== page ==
Rather than using an internal barrier to route current into a narrow region of a larger device, they simply use a narrower device. Their vertical gallium nitride transistors have bladelike protrusions on top, known as “fins.” On both sides of each fin are electrical contacts that together act as a gate. Current enters the transistor through another contact, on top of the fin, and exits through the bottom of the device. The narrowness of the fin ensures that the gate electrode will be able to switch the transistor on and off.

“Yuhao and Min’s brilliant idea, I think, was to say, ‘Instead of confining the current by having multiple materials in the same wafer, let’s confine it geometrically by removing the material from those regions where we don’t want the current to flow,’” Palacios says. “Instead of doing the complicated zigzag path for the current in conventional vertical transistors, let’s change the geometry of the transistor completely.”

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MIT: Making renewable power more viable for the grid


Making renewable power more viable for the grid

“Air-breathing” battery can store electricity for months, for about a fifth the cost of current technologies.

Wind and solar power are increasingly popular sources for renewable energy. But intermittency issues keep them from connecting widely to the U.S. grid: They require energy-storage systems that, at the cheapest, run about $100 per kilowatt hour and function only in certain locations.

Now MIT researchers have developed an “air-breathing” battery that could store electricity for very long durations for about one-fifth the cost of current technologies, with minimal location restraints and zero emissions. The battery could be used to make sporadic renewable power a more reliable source of electricity for the grid.

For its anode, the rechargeable flow battery uses cheap, abundant sulfur dissolved in water. An aerated liquid salt solution in the cathode continuously takes in and releases oxygen that balances charge as ions shuttle between the electrodes. Oxygen flowing into the cathode causes the anode to discharge electrons to an external circuit. Oxygen flowing out sends electrons back to the anode, recharging the battery.

“This battery literally inhales and exhales air, but it doesn’t exhale carbon dioxide, like humans — it exhales oxygen,” says Yet-Ming Chiang, the Kyocera Professor of Materials Science and Engineering at MIT and co-author of a paper describing the battery.

The research appears today in the journal Joule.

The battery’s total chemical cost — the combined price of the cathode, anode, and electrolyte materials — is about 1/30th the cost of competing batteries, such as lithium-ion batteries. Scaled-up systems could be used to store electricity from wind or solar power, for multiple days to entire seasons, for about $20 to $30 per kilowatt hour.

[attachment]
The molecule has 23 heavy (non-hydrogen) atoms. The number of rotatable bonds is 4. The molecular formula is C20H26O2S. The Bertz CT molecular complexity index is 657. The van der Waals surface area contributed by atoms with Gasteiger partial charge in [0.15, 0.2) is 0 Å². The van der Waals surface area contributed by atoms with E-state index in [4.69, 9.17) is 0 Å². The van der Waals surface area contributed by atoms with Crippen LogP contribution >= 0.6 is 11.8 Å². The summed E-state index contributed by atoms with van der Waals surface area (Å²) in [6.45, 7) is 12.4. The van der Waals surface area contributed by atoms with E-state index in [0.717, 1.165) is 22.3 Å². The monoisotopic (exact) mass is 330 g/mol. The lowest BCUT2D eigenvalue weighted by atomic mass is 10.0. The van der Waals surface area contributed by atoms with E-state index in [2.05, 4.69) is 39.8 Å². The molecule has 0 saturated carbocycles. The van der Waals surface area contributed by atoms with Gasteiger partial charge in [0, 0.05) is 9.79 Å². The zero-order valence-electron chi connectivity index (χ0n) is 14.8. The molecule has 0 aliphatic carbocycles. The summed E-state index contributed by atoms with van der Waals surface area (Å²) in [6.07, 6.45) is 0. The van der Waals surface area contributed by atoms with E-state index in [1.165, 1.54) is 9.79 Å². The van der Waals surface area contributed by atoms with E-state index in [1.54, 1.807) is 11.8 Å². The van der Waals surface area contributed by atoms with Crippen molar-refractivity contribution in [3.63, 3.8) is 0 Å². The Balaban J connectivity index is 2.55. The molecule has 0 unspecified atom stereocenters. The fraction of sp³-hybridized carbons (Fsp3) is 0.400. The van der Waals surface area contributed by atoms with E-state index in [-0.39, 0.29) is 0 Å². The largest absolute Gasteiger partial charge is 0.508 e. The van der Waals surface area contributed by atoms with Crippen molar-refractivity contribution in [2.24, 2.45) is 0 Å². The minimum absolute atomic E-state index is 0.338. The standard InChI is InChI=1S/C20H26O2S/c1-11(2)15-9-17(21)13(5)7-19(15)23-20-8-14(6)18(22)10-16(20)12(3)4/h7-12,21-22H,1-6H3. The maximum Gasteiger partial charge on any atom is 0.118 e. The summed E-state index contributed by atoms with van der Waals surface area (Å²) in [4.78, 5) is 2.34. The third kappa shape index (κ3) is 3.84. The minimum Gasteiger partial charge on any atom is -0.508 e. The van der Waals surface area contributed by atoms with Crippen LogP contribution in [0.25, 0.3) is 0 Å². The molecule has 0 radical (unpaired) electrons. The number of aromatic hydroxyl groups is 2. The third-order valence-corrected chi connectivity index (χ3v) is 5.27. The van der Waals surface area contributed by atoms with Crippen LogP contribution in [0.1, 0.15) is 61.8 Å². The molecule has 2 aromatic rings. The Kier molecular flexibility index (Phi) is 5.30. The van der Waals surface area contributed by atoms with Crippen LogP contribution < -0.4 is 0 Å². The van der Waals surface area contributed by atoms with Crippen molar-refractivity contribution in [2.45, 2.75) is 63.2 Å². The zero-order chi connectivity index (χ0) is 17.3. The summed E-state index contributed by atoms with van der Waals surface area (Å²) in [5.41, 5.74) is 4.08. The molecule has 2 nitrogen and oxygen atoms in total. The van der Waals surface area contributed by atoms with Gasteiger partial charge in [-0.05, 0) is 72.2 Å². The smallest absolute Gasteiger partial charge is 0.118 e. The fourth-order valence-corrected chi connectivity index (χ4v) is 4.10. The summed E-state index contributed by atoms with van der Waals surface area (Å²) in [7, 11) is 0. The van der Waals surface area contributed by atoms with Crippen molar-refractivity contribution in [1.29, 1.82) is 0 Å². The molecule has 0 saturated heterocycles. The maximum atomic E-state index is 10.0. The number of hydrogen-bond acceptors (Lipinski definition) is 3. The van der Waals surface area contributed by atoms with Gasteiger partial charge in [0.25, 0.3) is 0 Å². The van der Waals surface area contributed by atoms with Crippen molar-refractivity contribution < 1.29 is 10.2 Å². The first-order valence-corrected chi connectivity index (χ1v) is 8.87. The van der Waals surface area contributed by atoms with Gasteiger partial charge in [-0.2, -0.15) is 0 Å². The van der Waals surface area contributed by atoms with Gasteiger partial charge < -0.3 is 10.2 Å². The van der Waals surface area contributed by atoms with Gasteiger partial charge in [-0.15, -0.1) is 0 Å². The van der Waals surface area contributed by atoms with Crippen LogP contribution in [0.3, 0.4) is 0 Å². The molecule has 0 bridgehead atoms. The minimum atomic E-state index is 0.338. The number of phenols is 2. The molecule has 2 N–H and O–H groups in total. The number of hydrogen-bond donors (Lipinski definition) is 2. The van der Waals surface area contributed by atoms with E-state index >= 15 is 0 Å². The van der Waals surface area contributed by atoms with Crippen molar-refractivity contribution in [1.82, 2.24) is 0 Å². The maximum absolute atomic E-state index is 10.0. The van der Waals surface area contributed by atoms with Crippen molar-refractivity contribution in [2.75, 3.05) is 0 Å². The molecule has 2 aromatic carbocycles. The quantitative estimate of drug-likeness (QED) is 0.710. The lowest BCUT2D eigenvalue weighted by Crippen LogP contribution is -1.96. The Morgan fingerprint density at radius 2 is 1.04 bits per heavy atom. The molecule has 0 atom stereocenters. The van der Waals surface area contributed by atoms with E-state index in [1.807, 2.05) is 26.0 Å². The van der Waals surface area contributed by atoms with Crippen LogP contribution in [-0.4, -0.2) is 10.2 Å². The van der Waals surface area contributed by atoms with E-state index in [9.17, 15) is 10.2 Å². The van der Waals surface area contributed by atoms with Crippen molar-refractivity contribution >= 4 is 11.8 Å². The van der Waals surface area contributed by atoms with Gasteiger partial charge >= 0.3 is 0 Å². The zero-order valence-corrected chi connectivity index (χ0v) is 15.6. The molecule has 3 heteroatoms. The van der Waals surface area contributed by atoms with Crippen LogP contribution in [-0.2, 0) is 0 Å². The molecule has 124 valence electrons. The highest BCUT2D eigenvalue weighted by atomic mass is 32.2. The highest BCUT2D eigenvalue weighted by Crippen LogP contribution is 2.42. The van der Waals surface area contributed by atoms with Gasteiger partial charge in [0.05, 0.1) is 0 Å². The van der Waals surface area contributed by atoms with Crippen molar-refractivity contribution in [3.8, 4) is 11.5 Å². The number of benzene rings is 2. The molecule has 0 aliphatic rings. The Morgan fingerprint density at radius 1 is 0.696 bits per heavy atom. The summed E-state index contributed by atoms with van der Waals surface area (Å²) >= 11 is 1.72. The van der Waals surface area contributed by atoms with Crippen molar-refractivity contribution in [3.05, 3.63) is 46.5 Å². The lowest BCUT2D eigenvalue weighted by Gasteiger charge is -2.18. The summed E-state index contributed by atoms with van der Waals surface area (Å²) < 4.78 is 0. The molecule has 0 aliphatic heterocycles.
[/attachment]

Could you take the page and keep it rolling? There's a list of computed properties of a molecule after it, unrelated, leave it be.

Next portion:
Co-authors with Chiang on the paper are: first author Zheng Li, who was a postdoc at MIT during the research and is now a professor at Virginia Tech; Fikile R. Brushett, the Raymond A. and Helen E. St. Laurent Career Development Professor of Chemical Engineering; research scientist Liang Su; graduate students Menghsuan Pan and Kai Xiang; and undergraduate students Andres Badel, Joseph M. Valle, and Stephanie L. Eiler.

Finding the right balance

Development of the battery began in 2012, when Chiang joined the Department of Energy’s Joint Center for Energy Storage Research, a five-year project that brought together about 180 researchers to collaborate on energy-saving technologies. Chiang, for his part, focused on developing an efficient battery that could reduce the cost of grid-scale energy storage.

A major issue with batteries over the past several decades, Chiang says, has been a focus on synthesizing materials that offer greater energy density but are very expensive. The most widely used materials in lithium-ion batteries for cellphones, for instance, have a cost of about $100 for each kilowatt hour of energy stored.

“This meant maybe we weren’t focusing on the right thing, with an ever-increasing chemical cost in pursuit of high energy-density,” Chiang says. He brought the issue to other MIT researchers. “We said, ‘If we want energy storage at the terawatt scale, we have to use truly abundant materials.’”

The researchers first decided the anode needed to be sulfur, a widely available byproduct of natural gas and petroleum refining that’s very energy dense, having the lowest cost per stored charge next to water and air. The challenge then was finding an inexpensive liquid cathode material that remained stable while producing a meaningful charge.

That seemed improbable — until a serendipitous discovery in the lab.

On a short list of candidates was a compound called potassium permanganate. If used as a cathode material, that compound is “reduced” — a reaction that draws ions from the anode to the cathode, discharging electricity. However, the reduction of the permanganate is normally impossible to reverse, meaning the battery wouldn’t be rechargeable.